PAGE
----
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Molecular biology of acute promyelocytic leukemia

Wendy Stock, MD
Michael J Thirman, MD
Section Editor
Richard A Larson, MD
Deputy Editor
Alan G Rosmarin, MD


Acute myeloid leukemia (AML) refers to a group of hematopoietic neoplasms involving cells committed to the myeloid lineage. Acute promyelocytic leukemia (APL) is a biologically and clinically distinct variant of AML. In the World Health Organization classification system, APL is classified as acute promyelocytic leukemia with PML-RARA; it was previously classified as AML-M3 in the older French-American-British (FAB) classification system [1,2]. (See "Classification of acute myeloid leukemia".)

The cytogenetic hallmark of APL is a translocation involving RARA, the retinoic acid receptor alpha locus on chromosome 17 [3]. The vast majority of cases of APL contain t(15;17)(q24.1;q21.1). However, several variant translocations involving RARA have been identified, including t(11;17) and t(5;17) [4-6], and distinguishing between these translocations is important because patients with the variant translocation t(11;17) are almost invariably resistant to all-trans retinoic acid (ATRA) [4,5,7]. (See "Clinical manifestations, pathologic features, and diagnosis of acute promyelocytic leukemia in adults" and "Initial treatment of acute promyelocytic leukemia in adults".)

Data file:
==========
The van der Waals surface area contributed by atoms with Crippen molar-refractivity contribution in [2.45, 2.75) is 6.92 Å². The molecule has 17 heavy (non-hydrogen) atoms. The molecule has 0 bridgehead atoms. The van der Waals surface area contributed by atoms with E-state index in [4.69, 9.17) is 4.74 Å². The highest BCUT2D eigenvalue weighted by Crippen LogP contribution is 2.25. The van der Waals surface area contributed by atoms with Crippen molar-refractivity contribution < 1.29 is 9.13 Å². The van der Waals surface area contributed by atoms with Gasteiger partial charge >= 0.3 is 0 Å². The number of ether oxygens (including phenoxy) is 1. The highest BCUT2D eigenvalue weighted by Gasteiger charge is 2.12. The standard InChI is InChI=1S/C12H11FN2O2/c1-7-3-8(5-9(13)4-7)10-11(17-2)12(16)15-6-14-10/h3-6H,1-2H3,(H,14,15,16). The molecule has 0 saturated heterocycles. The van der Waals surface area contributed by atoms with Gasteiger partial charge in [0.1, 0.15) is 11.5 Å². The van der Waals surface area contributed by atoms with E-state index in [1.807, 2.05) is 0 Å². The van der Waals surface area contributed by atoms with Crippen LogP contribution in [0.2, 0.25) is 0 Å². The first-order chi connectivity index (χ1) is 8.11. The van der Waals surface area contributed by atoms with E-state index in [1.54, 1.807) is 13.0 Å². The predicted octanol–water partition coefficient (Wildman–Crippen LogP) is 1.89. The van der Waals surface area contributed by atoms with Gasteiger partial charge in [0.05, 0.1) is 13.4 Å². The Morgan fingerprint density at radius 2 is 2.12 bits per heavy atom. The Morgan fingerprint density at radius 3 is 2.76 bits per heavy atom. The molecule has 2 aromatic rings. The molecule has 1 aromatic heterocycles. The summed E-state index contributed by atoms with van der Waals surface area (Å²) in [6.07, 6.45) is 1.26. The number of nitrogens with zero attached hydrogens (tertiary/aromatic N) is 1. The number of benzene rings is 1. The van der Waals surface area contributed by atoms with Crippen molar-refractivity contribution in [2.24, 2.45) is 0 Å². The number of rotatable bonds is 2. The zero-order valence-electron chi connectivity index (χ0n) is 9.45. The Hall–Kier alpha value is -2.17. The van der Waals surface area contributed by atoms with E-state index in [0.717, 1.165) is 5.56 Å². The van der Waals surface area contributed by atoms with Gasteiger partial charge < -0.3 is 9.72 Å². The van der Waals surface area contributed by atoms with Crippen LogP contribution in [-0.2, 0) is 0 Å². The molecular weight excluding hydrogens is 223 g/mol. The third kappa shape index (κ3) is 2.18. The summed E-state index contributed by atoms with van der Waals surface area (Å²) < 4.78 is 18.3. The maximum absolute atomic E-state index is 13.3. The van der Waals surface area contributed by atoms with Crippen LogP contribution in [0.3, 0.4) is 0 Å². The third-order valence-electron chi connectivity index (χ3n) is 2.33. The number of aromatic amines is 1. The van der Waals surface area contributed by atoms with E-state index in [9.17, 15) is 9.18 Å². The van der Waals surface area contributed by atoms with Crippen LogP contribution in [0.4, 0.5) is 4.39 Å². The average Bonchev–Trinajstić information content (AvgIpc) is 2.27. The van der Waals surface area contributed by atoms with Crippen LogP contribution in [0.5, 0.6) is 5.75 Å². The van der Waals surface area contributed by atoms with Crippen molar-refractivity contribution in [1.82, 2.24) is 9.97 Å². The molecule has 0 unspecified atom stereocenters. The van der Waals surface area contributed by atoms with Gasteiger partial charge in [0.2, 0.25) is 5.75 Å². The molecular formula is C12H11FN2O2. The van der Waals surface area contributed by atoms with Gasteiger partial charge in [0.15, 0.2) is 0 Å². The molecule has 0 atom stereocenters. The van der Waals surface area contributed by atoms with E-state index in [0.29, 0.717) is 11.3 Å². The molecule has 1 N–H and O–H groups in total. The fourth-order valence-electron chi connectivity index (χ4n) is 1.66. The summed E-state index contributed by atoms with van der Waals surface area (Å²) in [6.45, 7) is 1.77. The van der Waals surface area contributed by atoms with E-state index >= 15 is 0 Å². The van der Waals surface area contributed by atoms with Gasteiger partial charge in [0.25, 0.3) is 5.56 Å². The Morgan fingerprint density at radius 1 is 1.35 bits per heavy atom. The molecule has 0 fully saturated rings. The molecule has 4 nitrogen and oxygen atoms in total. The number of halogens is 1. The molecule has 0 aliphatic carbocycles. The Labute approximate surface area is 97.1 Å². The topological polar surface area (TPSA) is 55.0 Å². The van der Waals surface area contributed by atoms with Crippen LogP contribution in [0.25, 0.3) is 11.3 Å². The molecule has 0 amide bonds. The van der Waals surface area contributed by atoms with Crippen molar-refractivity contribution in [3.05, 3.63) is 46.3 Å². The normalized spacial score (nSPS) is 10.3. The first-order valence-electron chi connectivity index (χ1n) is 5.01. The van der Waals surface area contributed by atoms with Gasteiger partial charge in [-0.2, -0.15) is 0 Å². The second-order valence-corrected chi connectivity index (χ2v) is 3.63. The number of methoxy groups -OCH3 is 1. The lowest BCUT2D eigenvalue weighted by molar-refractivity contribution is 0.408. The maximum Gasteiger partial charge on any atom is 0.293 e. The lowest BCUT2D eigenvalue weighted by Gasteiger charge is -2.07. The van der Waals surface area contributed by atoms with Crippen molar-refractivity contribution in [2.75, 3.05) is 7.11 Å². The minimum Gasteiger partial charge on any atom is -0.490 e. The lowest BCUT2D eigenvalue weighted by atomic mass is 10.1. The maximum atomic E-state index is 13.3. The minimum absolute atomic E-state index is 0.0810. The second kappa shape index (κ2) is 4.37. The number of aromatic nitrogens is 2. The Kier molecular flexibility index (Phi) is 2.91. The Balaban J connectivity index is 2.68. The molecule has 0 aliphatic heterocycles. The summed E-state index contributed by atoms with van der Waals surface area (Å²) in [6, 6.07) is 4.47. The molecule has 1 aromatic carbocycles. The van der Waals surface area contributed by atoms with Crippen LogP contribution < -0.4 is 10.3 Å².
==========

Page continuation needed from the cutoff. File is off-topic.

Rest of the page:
The molecular biology of APL will be discussed here. The molecular biology of acute myeloid leukemias other than APL and of ALL is discussed separately. (See "Pathogenesis of acute myeloid leukemia" and "Cytogenetics and molecular genetics in acute lymphoblastic leukemia" and "Molecular genetics of acute myeloid leukemia".)


Retinoic acid (RA) is a critical ligand in the differentiation of multiple tissues, mediated through binding to a retinoic acid receptor (RAR). RARs belong to the nuclear steroid/thyroid hormone receptor superfamily. Of the three RAR isoforms, RAR alpha is expressed primarily in hematopoietic cells.

RAR alpha is a member of a family of retinoid-binding transcription factors (including RXR) that regulate gene expression. RAR alpha contains discrete functional domains, including an amino terminal transcriptional activation domain, and DNA-binding, dimerization, and retinoid-binding domains. RAR alpha heterodimerizes with retinoid X receptor (RXR), and binds to RA-responsive elements to regulate transcription of target genes [7].


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Literature review current through: Jul 2017. | This topic last updated: Aug 10, 2017.
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